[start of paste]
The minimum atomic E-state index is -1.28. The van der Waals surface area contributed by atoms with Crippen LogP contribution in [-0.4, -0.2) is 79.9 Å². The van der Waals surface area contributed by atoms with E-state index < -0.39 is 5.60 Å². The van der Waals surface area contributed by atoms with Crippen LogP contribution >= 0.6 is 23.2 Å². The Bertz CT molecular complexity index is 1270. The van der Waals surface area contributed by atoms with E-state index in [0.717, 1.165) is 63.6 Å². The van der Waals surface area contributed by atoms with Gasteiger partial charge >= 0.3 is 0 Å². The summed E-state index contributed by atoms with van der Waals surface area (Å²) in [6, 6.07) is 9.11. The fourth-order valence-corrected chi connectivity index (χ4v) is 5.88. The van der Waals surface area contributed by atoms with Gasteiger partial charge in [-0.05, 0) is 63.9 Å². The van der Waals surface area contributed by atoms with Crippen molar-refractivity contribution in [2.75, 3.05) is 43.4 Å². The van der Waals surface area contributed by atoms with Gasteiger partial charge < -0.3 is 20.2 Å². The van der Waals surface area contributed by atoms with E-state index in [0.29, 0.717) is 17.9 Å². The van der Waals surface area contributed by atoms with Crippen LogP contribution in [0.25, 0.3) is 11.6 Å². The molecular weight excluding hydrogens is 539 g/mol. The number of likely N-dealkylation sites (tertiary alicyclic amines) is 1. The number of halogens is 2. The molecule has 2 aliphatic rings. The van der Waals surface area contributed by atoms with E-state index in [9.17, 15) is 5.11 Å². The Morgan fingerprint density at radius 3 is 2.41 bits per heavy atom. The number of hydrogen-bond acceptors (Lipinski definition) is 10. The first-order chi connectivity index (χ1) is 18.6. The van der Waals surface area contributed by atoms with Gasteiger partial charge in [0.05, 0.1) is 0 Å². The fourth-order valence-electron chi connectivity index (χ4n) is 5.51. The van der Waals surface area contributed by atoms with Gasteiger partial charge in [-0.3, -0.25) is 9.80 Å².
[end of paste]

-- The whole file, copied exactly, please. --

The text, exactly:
The minimum atomic E-state index is -1.28. The van der Waals surface area contributed by atoms with Crippen LogP contribution in [-0.4, -0.2) is 79.9 Å². The van der Waals surface area contributed by atoms with E-state index < -0.39 is 5.60 Å². The van der Waals surface area contributed by atoms with Crippen LogP contribution >= 0.6 is 23.2 Å². The Bertz CT molecular complexity index is 1270. The van der Waals surface area contributed by atoms with E-state index in [0.717, 1.165) is 63.6 Å². The van der Waals surface area contributed by atoms with Gasteiger partial charge >= 0.3 is 0 Å². The summed E-state index contributed by atoms with van der Waals surface area (Å²) in [6, 6.07) is 9.11. The fourth-order valence-corrected chi connectivity index (χ4v) is 5.88. The van der Waals surface area contributed by atoms with Gasteiger partial charge in [-0.05, 0) is 63.9 Å². The van der Waals surface area contributed by atoms with Crippen molar-refractivity contribution in [2.75, 3.05) is 43.4 Å². The van der Waals surface area contributed by atoms with Gasteiger partial charge < -0.3 is 20.2 Å². The van der Waals surface area contributed by atoms with E-state index in [0.29, 0.717) is 17.9 Å². The van der Waals surface area contributed by atoms with Crippen LogP contribution in [0.25, 0.3) is 11.6 Å². The molecular weight excluding hydrogens is 539 g/mol. The number of likely N-dealkylation sites (tertiary alicyclic amines) is 1. The number of halogens is 2. The molecule has 2 aliphatic rings. The van der Waals surface area contributed by atoms with E-state index in [9.17, 15) is 5.11 Å². The Morgan fingerprint density at radius 3 is 2.41 bits per heavy atom. The number of hydrogen-bond acceptors (Lipinski definition) is 10. The first-order chi connectivity index (χ1) is 18.6. The van der Waals surface area contributed by atoms with Gasteiger partial charge in [0.05, 0.1) is 0 Å². The fourth-order valence-electron chi connectivity index (χ4n) is 5.51. The van der Waals surface area contributed by atoms with Gasteiger partial charge in [-0.3, -0.25) is 9.80 Å².